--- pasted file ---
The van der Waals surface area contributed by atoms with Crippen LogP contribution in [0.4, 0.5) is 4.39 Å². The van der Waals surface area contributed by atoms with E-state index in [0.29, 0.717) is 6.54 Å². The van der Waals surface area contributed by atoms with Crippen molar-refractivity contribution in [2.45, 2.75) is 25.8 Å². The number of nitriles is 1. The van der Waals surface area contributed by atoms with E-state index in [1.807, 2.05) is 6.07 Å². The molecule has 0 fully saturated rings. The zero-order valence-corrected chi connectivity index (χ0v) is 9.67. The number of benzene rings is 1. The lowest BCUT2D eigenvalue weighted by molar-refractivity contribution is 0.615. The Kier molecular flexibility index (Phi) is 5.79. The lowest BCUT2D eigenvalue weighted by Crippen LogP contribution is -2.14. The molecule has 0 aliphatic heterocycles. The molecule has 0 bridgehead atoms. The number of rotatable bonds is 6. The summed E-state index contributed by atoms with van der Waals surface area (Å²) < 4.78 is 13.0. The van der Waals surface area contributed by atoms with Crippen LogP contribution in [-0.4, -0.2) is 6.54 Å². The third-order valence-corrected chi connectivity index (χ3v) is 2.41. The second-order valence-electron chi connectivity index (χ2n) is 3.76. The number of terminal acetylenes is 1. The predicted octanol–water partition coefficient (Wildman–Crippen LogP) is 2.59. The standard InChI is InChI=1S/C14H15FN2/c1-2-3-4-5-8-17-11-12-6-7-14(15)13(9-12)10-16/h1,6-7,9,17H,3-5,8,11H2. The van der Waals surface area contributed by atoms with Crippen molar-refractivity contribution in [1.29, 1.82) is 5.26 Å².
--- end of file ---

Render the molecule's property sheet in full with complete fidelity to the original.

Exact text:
The van der Waals surface area contributed by atoms with Crippen LogP contribution in [0.4, 0.5) is 4.39 Å². The van der Waals surface area contributed by atoms with E-state index in [0.29, 0.717) is 6.54 Å². The van der Waals surface area contributed by atoms with Crippen molar-refractivity contribution in [2.45, 2.75) is 25.8 Å². The number of nitriles is 1. The van der Waals surface area contributed by atoms with E-state index in [1.807, 2.05) is 6.07 Å². The molecule has 0 fully saturated rings. The zero-order valence-corrected chi connectivity index (χ0v) is 9.67. The number of benzene rings is 1. The lowest BCUT2D eigenvalue weighted by molar-refractivity contribution is 0.615. The Kier molecular flexibility index (Phi) is 5.79. The lowest BCUT2D eigenvalue weighted by Crippen LogP contribution is -2.14. The molecule has 0 aliphatic heterocycles. The molecule has 0 bridgehead atoms. The number of rotatable bonds is 6. The summed E-state index contributed by atoms with van der Waals surface area (Å²) < 4.78 is 13.0. The van der Waals surface area contributed by atoms with Crippen LogP contribution in [-0.4, -0.2) is 6.54 Å². The third-order valence-corrected chi connectivity index (χ3v) is 2.41. The second-order valence-electron chi connectivity index (χ2n) is 3.76. The number of terminal acetylenes is 1. The predicted octanol–water partition coefficient (Wildman–Crippen LogP) is 2.59. The standard InChI is InChI=1S/C14H15FN2/c1-2-3-4-5-8-17-11-12-6-7-14(15)13(9-12)10-16/h1,6-7,9,17H,3-5,8,11H2. The van der Waals surface area contributed by atoms with Crippen molar-refractivity contribution in [1.29, 1.82) is 5.26 Å².